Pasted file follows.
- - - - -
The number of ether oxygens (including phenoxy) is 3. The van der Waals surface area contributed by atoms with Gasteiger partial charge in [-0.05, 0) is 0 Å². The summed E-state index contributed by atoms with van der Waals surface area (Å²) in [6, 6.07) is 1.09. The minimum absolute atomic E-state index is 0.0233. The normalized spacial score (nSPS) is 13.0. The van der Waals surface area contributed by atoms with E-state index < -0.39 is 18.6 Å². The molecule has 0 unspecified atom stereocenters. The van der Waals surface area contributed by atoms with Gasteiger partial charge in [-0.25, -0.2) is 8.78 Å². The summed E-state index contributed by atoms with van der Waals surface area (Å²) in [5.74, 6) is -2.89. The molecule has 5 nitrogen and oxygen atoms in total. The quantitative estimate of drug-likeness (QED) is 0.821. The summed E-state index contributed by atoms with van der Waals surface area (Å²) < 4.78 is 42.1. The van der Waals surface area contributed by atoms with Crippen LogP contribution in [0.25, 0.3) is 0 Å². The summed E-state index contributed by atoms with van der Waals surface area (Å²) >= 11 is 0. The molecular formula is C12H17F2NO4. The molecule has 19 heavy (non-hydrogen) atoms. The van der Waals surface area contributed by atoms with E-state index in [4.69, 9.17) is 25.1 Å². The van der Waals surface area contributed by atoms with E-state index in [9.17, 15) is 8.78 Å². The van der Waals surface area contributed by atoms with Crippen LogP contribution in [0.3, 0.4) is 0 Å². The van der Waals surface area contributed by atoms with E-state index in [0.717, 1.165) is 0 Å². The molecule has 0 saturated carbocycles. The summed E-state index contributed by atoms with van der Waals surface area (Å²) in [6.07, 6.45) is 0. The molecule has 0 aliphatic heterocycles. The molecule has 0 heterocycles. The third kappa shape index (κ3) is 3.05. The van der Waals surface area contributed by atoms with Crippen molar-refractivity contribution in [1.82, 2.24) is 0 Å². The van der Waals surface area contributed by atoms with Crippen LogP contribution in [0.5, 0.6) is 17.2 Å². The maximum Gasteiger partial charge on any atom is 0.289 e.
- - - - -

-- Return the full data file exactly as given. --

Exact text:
The number of ether oxygens (including phenoxy) is 3. The van der Waals surface area contributed by atoms with Gasteiger partial charge in [-0.05, 0) is 0 Å². The summed E-state index contributed by atoms with van der Waals surface area (Å²) in [6, 6.07) is 1.09. The minimum absolute atomic E-state index is 0.0233. The normalized spacial score (nSPS) is 13.0. The van der Waals surface area contributed by atoms with E-state index < -0.39 is 18.6 Å². The molecule has 0 unspecified atom stereocenters. The van der Waals surface area contributed by atoms with Gasteiger partial charge in [-0.25, -0.2) is 8.78 Å². The summed E-state index contributed by atoms with van der Waals surface area (Å²) in [5.74, 6) is -2.89. The molecule has 5 nitrogen and oxygen atoms in total. The quantitative estimate of drug-likeness (QED) is 0.821. The summed E-state index contributed by atoms with van der Waals surface area (Å²) < 4.78 is 42.1. The van der Waals surface area contributed by atoms with Crippen LogP contribution in [0.25, 0.3) is 0 Å². The summed E-state index contributed by atoms with van der Waals surface area (Å²) >= 11 is 0. The molecular formula is C12H17F2NO4. The molecule has 19 heavy (non-hydrogen) atoms. The van der Waals surface area contributed by atoms with E-state index in [4.69, 9.17) is 25.1 Å². The van der Waals surface area contributed by atoms with E-state index in [9.17, 15) is 8.78 Å². The van der Waals surface area contributed by atoms with Crippen LogP contribution in [0.3, 0.4) is 0 Å². The van der Waals surface area contributed by atoms with E-state index in [0.717, 1.165) is 0 Å². The molecule has 0 saturated carbocycles. The summed E-state index contributed by atoms with van der Waals surface area (Å²) in [6.07, 6.45) is 0. The molecule has 0 aliphatic heterocycles. The molecule has 0 heterocycles. The third kappa shape index (κ3) is 3.05. The van der Waals surface area contributed by atoms with Crippen molar-refractivity contribution in [1.82, 2.24) is 0 Å². The van der Waals surface area contributed by atoms with Crippen LogP contribution in [0.5, 0.6) is 17.2 Å². The maximum Gasteiger partial charge on any atom is 0.289 e.